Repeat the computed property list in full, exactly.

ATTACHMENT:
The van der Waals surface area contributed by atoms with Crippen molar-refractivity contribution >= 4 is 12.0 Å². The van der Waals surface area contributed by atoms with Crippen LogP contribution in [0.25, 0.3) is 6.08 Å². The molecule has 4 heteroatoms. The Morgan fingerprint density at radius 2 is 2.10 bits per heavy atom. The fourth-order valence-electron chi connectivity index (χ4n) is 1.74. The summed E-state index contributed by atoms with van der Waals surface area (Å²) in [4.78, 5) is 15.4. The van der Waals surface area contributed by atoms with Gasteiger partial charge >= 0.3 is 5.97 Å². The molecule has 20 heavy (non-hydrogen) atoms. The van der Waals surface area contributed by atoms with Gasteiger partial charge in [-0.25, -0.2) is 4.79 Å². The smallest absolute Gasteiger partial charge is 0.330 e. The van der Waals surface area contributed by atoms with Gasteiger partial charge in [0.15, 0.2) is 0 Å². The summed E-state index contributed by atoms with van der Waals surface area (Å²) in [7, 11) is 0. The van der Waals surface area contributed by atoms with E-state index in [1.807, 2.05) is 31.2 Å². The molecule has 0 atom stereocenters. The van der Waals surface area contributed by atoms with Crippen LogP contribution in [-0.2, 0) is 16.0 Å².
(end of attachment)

The van der Waals surface area contributed by atoms with Crippen molar-refractivity contribution >= 4 is 12.0 Å². The van der Waals surface area contributed by atoms with Crippen LogP contribution in [0.25, 0.3) is 6.08 Å². The molecule has 4 heteroatoms. The Morgan fingerprint density at radius 2 is 2.10 bits per heavy atom. The fourth-order valence-electron chi connectivity index (χ4n) is 1.74. The summed E-state index contributed by atoms with van der Waals surface area (Å²) in [4.78, 5) is 15.4. The van der Waals surface area contributed by atoms with Gasteiger partial charge >= 0.3 is 5.97 Å². The molecule has 20 heavy (non-hydrogen) atoms. The van der Waals surface area contributed by atoms with Gasteiger partial charge in [-0.25, -0.2) is 4.79 Å². The smallest absolute Gasteiger partial charge is 0.330 e. The van der Waals surface area contributed by atoms with Gasteiger partial charge in [0.15, 0.2) is 0 Å². The summed E-state index contributed by atoms with van der Waals surface area (Å²) in [7, 11) is 0. The van der Waals surface area contributed by atoms with E-state index in [1.807, 2.05) is 31.2 Å². The molecule has 0 atom stereocenters. The van der Waals surface area contributed by atoms with Crippen LogP contribution in [-0.2, 0) is 16.0 Å².